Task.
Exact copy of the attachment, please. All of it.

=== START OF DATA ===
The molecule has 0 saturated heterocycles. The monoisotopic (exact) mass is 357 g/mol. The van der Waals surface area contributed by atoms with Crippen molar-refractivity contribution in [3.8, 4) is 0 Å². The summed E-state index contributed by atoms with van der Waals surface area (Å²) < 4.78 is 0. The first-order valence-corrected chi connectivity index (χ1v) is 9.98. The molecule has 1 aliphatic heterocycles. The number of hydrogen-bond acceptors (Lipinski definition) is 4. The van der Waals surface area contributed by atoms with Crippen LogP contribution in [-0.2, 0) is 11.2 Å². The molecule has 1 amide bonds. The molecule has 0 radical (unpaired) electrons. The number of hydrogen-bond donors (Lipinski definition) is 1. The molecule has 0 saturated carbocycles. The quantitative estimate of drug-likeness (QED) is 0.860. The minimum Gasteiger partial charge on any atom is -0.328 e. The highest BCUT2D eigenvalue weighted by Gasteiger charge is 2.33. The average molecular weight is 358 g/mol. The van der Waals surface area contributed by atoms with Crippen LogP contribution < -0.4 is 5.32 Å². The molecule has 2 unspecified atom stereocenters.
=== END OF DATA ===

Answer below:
The molecule has 0 saturated heterocycles. The monoisotopic (exact) mass is 357 g/mol. The van der Waals surface area contributed by atoms with Crippen molar-refractivity contribution in [3.8, 4) is 0 Å². The summed E-state index contributed by atoms with van der Waals surface area (Å²) < 4.78 is 0. The first-order valence-corrected chi connectivity index (χ1v) is 9.98. The molecule has 1 aliphatic heterocycles. The number of hydrogen-bond acceptors (Lipinski definition) is 4. The van der Waals surface area contributed by atoms with Crippen LogP contribution in [-0.2, 0) is 11.2 Å². The molecule has 1 amide bonds. The molecule has 0 radical (unpaired) electrons. The number of hydrogen-bond donors (Lipinski definition) is 1. The molecule has 0 saturated carbocycles. The quantitative estimate of drug-likeness (QED) is 0.860. The minimum Gasteiger partial charge on any atom is -0.328 e. The highest BCUT2D eigenvalue weighted by Gasteiger charge is 2.33. The average molecular weight is 358 g/mol. The van der Waals surface area contributed by atoms with Crippen LogP contribution < -0.4 is 5.32 Å². The molecule has 2 unspecified atom stereocenters.